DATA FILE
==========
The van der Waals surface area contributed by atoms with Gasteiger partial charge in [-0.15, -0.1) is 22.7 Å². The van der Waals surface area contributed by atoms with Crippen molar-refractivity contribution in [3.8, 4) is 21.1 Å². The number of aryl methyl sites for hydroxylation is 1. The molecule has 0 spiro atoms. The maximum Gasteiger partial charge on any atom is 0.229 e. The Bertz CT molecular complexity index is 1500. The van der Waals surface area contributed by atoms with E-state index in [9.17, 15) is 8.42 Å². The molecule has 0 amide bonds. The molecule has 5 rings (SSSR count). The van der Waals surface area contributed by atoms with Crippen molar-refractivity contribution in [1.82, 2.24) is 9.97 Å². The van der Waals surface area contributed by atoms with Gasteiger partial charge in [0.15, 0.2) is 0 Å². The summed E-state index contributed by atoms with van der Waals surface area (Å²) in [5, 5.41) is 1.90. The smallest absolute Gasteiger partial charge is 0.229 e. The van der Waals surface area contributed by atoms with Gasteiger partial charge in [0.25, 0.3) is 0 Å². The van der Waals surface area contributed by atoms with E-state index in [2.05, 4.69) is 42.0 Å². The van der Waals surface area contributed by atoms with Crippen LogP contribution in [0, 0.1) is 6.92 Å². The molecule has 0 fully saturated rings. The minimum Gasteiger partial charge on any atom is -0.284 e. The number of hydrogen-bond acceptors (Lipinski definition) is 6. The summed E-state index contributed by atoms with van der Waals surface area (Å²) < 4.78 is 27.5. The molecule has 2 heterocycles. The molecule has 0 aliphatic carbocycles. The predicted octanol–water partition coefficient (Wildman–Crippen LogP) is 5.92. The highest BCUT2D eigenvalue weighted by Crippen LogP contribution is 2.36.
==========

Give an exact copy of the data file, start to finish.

The van der Waals surface area contributed by atoms with Gasteiger partial charge in [-0.15, -0.1) is 22.7 Å². The van der Waals surface area contributed by atoms with Crippen molar-refractivity contribution in [3.8, 4) is 21.1 Å². The number of aryl methyl sites for hydroxylation is 1. The molecule has 0 spiro atoms. The maximum Gasteiger partial charge on any atom is 0.229 e. The Bertz CT molecular complexity index is 1500. The van der Waals surface area contributed by atoms with E-state index in [9.17, 15) is 8.42 Å². The molecule has 0 amide bonds. The molecule has 5 rings (SSSR count). The van der Waals surface area contributed by atoms with Crippen molar-refractivity contribution in [1.82, 2.24) is 9.97 Å². The van der Waals surface area contributed by atoms with Gasteiger partial charge in [0.15, 0.2) is 0 Å². The summed E-state index contributed by atoms with van der Waals surface area (Å²) in [5, 5.41) is 1.90. The smallest absolute Gasteiger partial charge is 0.229 e. The van der Waals surface area contributed by atoms with Gasteiger partial charge in [0.25, 0.3) is 0 Å². The van der Waals surface area contributed by atoms with E-state index in [2.05, 4.69) is 42.0 Å². The van der Waals surface area contributed by atoms with Crippen LogP contribution in [0, 0.1) is 6.92 Å². The molecule has 0 fully saturated rings. The minimum Gasteiger partial charge on any atom is -0.284 e. The number of hydrogen-bond acceptors (Lipinski definition) is 6. The summed E-state index contributed by atoms with van der Waals surface area (Å²) < 4.78 is 27.5. The molecule has 2 heterocycles. The molecule has 0 aliphatic carbocycles. The predicted octanol–water partition coefficient (Wildman–Crippen LogP) is 5.92. The highest BCUT2D eigenvalue weighted by Crippen LogP contribution is 2.36.